Powered by the 1,300 (969 kW) DB 601E, the Bf 109F was generally regarded as the most attractive of the entire Bf 109 family, and its design represented almost a textbook exercise in drag reduction. It introduced extended and rounded wingtips and an enlarged spinner, while Frise ailerons and plain flaps replaced the Emil's slotted flaps. A fully retractable tailwheel superseded the earlier fixed type, and a cantilever tailplane, without bracing struts, was introduced. In the matter of gun armament, however, the Bf 109F was widely criticised, for it deleted the wing-mounted 20 mm Rheinmetall-Borsig (Oerlikon licence) MG FF cannons in favour of a higher-velocity 15 mm Mauser MG 151/15 cannons firing through the propeller hub with two 7.92 mm (0.31 in) MG 17s above the nose. While this tended to satisfy the German Experten (aces) as benefiting the aircraft's performance, it was pointed out that the majority of Luftwaffe fighter pilots needed a heavier armament with which to achieve a 'kill'.
Pre-production Bf 109F-0s were evaluated by the Luftwaffe during the second half of 1940, and Bf 109F-1s were delivered early the following year. Both initial variants had an engine-mounted 20 mm Rheinmetall-Borsig MG FF due to shortages of the 15 mm Mauser MG 151/15 cannon. A number of accidents indicated that removal of the tailplane struts left the entire tail unit vulnerable to sympathetic vibration at certain oscillating frequencies of the engine, and strengthening modifications were quickly put in hand. With these in place the Bf 109F proved superior in performance and agility to the Emil, and many pilots preferred its handling characteristics. Thereafter, the increasing weight and engine power which accompanied the essential stream of modifications steadily degraded the Bf 109's handling characteristics. After the Bf 109F-2 (with 15 mm MG 151 finally replacing the 20 mm Rheinmetall-Borsig MG FF) came the principal version, the Bf 109F-3, early in 1942 with a top speed of 390 mph (628 km/h) at 21,980 ft (6700 m).
Bf 109Fs had joined the Geschwaderstab and III Gruppe of Adolf Galland's JG 26 'Schlageter' early in 1941 on the Channel coast, and during the early stages of Operation Barbarossa in the East this version equipped Major Gunther Lutzow's JG 3 'Udet', Werner Molders' JG 51, Major Gunther von Maltzahn's JG 53 'Pik As' and Major Johannes Trautloft's JG 54. The superiority of the new fighter (even over the Spitfire Mk V in the West) quickly became apparent as the German fighter pilots' victory tallies soared.
The 'Friedrick' underwent progressive improvement and development: the Bf 109F-4 had an MG 151 rebarrelled to 20-mm, while also introducing morale-boosting windscreen and cockpit armour, and the larger F2Z supercharger, the Bf 109F-4/R1 could be fitted with a Rustsatz (field conversion kit) comprising two 20 mm MG 151/20 cannons in underwing packs for the bomber-destroyer role, the Bf 109F-4/B fighter-bomber was capable of carrying up to 1,102 lbs (500 kg) of bombs, and the Bf 109F-5 and Bf 109F-6 reconnaissance fighters were introduced later in 1942. It was principally in the tropicalised Bf 109F-4 that the 22-year-old Oberleutnant Hans-Joachim Marseille became the highest-scoring Luftwaffe fighter pilot in the West with 158 air victories, although he died bailing out from a Bf 109G-2 on 30 September 1942 in North Africa.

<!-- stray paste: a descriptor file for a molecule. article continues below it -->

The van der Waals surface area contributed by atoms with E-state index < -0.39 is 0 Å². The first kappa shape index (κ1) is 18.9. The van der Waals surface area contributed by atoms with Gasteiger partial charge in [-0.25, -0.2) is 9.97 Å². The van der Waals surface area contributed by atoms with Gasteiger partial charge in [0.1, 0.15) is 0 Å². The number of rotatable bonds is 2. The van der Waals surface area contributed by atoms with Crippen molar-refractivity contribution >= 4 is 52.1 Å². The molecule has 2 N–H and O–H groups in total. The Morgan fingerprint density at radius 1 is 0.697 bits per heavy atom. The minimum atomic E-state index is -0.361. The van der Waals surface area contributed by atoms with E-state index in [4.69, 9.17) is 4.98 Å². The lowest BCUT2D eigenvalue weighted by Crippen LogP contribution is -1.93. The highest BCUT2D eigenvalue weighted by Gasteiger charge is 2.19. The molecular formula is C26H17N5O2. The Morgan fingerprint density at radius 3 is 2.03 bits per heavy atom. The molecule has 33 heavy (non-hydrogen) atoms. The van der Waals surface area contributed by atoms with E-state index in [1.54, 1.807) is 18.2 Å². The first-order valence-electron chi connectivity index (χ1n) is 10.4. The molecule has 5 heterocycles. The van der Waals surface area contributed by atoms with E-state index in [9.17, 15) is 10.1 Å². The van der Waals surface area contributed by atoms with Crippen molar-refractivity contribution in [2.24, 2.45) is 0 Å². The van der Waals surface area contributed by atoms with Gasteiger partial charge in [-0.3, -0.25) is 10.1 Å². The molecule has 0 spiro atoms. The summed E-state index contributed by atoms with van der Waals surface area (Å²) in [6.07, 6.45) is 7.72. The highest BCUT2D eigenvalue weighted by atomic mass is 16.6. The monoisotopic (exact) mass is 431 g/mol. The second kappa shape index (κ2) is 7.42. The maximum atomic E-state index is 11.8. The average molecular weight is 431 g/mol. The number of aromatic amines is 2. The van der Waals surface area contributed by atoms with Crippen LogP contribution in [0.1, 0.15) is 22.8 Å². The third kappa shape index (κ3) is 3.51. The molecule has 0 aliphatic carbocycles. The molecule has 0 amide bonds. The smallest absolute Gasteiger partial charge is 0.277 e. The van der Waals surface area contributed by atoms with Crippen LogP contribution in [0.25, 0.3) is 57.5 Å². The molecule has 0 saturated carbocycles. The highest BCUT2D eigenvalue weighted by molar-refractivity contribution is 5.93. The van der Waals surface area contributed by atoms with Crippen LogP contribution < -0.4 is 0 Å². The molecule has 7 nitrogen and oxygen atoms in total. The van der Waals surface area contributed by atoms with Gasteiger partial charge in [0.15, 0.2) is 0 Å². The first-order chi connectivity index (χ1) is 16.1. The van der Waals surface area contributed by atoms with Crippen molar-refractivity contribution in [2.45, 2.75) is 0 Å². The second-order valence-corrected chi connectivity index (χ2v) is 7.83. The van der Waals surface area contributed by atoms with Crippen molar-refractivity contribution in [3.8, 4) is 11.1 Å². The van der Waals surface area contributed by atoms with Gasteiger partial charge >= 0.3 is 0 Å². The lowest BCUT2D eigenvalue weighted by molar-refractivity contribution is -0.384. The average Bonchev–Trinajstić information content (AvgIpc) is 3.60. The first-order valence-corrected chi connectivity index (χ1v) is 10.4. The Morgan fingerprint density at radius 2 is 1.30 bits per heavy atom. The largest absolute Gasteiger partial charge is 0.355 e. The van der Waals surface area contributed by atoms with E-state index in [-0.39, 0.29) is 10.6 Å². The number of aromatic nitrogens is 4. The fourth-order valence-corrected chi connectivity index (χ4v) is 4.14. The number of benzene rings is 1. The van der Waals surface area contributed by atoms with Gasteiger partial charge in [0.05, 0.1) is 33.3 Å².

The Bf 109G (dubbed the 'Gustav' by German pilots) was introduced into service in the late summer of 1942 and came to be built in larger numbers than any other version, serving with more units, although its characteristics were such that it rapidly came to be regarded as Germany's second fighter, the Focke-Wulf Fw 190 equipping the most important units. The emergence of the Spitfire Mk IX and P-51D had finally shown the Bf 109 to be on the verge of obsolescence, and to counter this, Messerschmitt finally sacrificed handling and manoeuvrability for outright performance. The Gustav was thus powered by the much heavier 1,475 hp (1100 kW) DB 605A, although pre-production Bf 109G-0s retained the DB 601E.
Basic armament remained two nose-mounted 7.92 mm (0.31 in) MG 17s and hub-firing 20 mm MG 151/20 cannon. The Bf 109G-1, with pressure cabin, was powered by the DB 605A-1 with GM-1 power boosting, and the tropical version, the Bf 109G-1/Trop, carried 13 mm (0.51 in) MG 131s in place of the MG 17s, necessitating larger breech blocks and giving rise to the nickname' Beule' (bump) on account of the raised fairings forward of the windscreen. The Bf 109G-2 dispensed with the pressure cabin and the Bf 109G-2/R1 was a fighter-bomber; the Bf 109G-3 was similar to the Bf 109G-1 but with FuG 16Z radio, and the Bf 109G-4 was an unpressurised version of the Bf 109G-3.
The Bf 109G-5 introduced the DB 6O5D engine with MW-50 water-methanol power boosting (making possible a maximum power of 1,800 hp/1343 kW for combat bursts), while the Bf 109G-5/R2 featured a taller rudder and lengthened tailwheel leg in an effort to counter the aircraft's swing on take-off. Ever since the introduction of the Bf 109F had removed wing-mounted guns from the 109, a controversy had raged over how a fighter should be armed. In the hands of an expert the Bf 109F's three guns were adequate against fighter targets, but the quality of Luftwaffe gunnery training had steadily declined (young pilots being expected to learn most of their skills on the job) and the Bf 109's most important targets had become heavily armoured Russian Shturmoviks and large American bombers, making three relatively slow-firing guns clearly inadequate. Therefore the Bf 109G-5 introduced a basic armament of a single hub-firing 30 mm MK 108 cannon, and two nose-mounted MG 131s, whose larger breech blocks were covered by the distinctive 'beulen'.